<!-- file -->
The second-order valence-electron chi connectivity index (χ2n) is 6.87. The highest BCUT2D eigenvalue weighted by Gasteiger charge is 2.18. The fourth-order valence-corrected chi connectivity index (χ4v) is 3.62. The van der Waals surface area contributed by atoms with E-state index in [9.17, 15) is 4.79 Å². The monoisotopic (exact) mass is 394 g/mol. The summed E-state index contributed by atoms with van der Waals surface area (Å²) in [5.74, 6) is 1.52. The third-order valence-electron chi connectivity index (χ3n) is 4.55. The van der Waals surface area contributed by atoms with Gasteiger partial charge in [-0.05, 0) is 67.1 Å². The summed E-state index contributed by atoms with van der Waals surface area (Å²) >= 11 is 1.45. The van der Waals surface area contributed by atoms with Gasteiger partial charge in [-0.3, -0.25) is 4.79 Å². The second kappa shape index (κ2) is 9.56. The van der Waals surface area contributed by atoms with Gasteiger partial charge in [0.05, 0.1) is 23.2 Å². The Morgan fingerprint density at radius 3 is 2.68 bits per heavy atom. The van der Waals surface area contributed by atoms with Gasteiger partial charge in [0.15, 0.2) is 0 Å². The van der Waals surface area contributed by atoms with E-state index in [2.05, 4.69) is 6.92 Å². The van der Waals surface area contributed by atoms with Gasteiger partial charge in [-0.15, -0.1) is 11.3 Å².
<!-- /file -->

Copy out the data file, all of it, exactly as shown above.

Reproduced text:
The second-order valence-electron chi connectivity index (χ2n) is 6.87. The highest BCUT2D eigenvalue weighted by Gasteiger charge is 2.18. The fourth-order valence-corrected chi connectivity index (χ4v) is 3.62. The van der Waals surface area contributed by atoms with E-state index in [9.17, 15) is 4.79 Å². The monoisotopic (exact) mass is 394 g/mol. The summed E-state index contributed by atoms with van der Waals surface area (Å²) in [5.74, 6) is 1.52. The third-order valence-electron chi connectivity index (χ3n) is 4.55. The van der Waals surface area contributed by atoms with Gasteiger partial charge in [-0.05, 0) is 67.1 Å². The summed E-state index contributed by atoms with van der Waals surface area (Å²) >= 11 is 1.45. The van der Waals surface area contributed by atoms with Gasteiger partial charge in [-0.3, -0.25) is 4.79 Å². The second kappa shape index (κ2) is 9.56. The van der Waals surface area contributed by atoms with Gasteiger partial charge in [0.05, 0.1) is 23.2 Å². The Morgan fingerprint density at radius 3 is 2.68 bits per heavy atom. The van der Waals surface area contributed by atoms with Gasteiger partial charge in [0.15, 0.2) is 0 Å². The van der Waals surface area contributed by atoms with E-state index in [2.05, 4.69) is 6.92 Å². The van der Waals surface area contributed by atoms with Gasteiger partial charge in [-0.15, -0.1) is 11.3 Å².